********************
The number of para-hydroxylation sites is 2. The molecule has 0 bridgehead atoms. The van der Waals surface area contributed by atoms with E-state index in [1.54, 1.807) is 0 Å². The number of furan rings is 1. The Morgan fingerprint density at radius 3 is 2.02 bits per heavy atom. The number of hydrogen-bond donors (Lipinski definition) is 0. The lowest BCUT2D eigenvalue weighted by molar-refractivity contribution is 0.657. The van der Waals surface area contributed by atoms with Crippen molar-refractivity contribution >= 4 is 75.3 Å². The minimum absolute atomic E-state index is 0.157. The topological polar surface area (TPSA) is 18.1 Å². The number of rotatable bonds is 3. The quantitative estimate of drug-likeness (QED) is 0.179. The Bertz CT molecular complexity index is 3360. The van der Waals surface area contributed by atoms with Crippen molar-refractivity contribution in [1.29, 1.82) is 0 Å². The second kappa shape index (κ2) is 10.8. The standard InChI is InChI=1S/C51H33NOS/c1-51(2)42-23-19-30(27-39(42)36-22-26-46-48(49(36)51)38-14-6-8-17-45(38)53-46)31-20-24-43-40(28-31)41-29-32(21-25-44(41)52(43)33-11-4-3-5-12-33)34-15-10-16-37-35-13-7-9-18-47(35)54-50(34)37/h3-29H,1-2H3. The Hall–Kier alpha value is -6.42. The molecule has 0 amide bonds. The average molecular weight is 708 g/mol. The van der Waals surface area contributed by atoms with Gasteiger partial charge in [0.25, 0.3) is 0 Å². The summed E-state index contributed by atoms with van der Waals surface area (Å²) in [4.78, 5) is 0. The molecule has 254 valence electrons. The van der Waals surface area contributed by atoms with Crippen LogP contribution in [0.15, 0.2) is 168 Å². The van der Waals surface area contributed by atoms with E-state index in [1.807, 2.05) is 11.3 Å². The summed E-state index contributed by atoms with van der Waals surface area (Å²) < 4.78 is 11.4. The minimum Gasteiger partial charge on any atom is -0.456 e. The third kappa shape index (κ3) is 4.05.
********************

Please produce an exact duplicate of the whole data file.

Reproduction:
The number of para-hydroxylation sites is 2. The molecule has 0 bridgehead atoms. The van der Waals surface area contributed by atoms with E-state index in [1.54, 1.807) is 0 Å². The number of furan rings is 1. The Morgan fingerprint density at radius 3 is 2.02 bits per heavy atom. The number of hydrogen-bond donors (Lipinski definition) is 0. The lowest BCUT2D eigenvalue weighted by molar-refractivity contribution is 0.657. The van der Waals surface area contributed by atoms with Crippen molar-refractivity contribution >= 4 is 75.3 Å². The minimum absolute atomic E-state index is 0.157. The topological polar surface area (TPSA) is 18.1 Å². The number of rotatable bonds is 3. The quantitative estimate of drug-likeness (QED) is 0.179. The Bertz CT molecular complexity index is 3360. The van der Waals surface area contributed by atoms with Crippen molar-refractivity contribution in [1.29, 1.82) is 0 Å². The second kappa shape index (κ2) is 10.8. The standard InChI is InChI=1S/C51H33NOS/c1-51(2)42-23-19-30(27-39(42)36-22-26-46-48(49(36)51)38-14-6-8-17-45(38)53-46)31-20-24-43-40(28-31)41-29-32(21-25-44(41)52(43)33-11-4-3-5-12-33)34-15-10-16-37-35-13-7-9-18-47(35)54-50(34)37/h3-29H,1-2H3. The Hall–Kier alpha value is -6.42. The molecule has 0 amide bonds. The average molecular weight is 708 g/mol. The van der Waals surface area contributed by atoms with Gasteiger partial charge in [0.25, 0.3) is 0 Å². The summed E-state index contributed by atoms with van der Waals surface area (Å²) in [4.78, 5) is 0. The molecule has 254 valence electrons. The van der Waals surface area contributed by atoms with Crippen LogP contribution in [0.15, 0.2) is 168 Å². The van der Waals surface area contributed by atoms with E-state index in [1.807, 2.05) is 11.3 Å². The summed E-state index contributed by atoms with van der Waals surface area (Å²) < 4.78 is 11.4. The minimum Gasteiger partial charge on any atom is -0.456 e. The third kappa shape index (κ3) is 4.05.